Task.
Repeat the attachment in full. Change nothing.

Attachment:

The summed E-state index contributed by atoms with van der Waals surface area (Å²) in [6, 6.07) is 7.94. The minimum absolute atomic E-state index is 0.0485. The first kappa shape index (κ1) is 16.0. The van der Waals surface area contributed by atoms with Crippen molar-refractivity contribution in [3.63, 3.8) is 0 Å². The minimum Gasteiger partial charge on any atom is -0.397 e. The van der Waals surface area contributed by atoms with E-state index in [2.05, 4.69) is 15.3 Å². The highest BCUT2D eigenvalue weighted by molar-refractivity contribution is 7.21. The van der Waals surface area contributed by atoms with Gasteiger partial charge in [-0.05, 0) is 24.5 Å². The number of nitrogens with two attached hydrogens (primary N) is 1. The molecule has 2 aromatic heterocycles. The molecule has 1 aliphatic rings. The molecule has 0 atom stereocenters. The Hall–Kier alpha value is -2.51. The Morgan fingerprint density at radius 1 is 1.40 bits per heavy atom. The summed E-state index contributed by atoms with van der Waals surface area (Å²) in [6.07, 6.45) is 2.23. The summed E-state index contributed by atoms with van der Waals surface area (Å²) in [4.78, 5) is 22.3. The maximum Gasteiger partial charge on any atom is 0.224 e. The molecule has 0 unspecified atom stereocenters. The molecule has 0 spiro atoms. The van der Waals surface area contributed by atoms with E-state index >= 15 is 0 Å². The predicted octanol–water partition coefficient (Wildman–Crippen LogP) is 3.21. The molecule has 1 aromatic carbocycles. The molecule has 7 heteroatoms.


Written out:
The summed E-state index contributed by atoms with van der Waals surface area (Å²) in [6, 6.07) is 7.94. The minimum absolute atomic E-state index is 0.0485. The first kappa shape index (κ1) is 16.0. The van der Waals surface area contributed by atoms with Crippen molar-refractivity contribution in [3.63, 3.8) is 0 Å². The minimum Gasteiger partial charge on any atom is -0.397 e. The van der Waals surface area contributed by atoms with E-state index in [2.05, 4.69) is 15.3 Å². The highest BCUT2D eigenvalue weighted by molar-refractivity contribution is 7.21. The van der Waals surface area contributed by atoms with Gasteiger partial charge in [-0.05, 0) is 24.5 Å². The number of nitrogens with two attached hydrogens (primary N) is 1. The molecule has 2 aromatic heterocycles. The molecule has 1 aliphatic rings. The molecule has 0 atom stereocenters. The Hall–Kier alpha value is -2.51. The Morgan fingerprint density at radius 1 is 1.40 bits per heavy atom. The summed E-state index contributed by atoms with van der Waals surface area (Å²) in [6.07, 6.45) is 2.23. The summed E-state index contributed by atoms with van der Waals surface area (Å²) in [4.78, 5) is 22.3. The maximum Gasteiger partial charge on any atom is 0.224 e. The molecule has 0 unspecified atom stereocenters. The molecule has 0 spiro atoms. The van der Waals surface area contributed by atoms with E-state index >= 15 is 0 Å². The predicted octanol–water partition coefficient (Wildman–Crippen LogP) is 3.21. The molecule has 1 aromatic carbocycles. The molecule has 7 heteroatoms.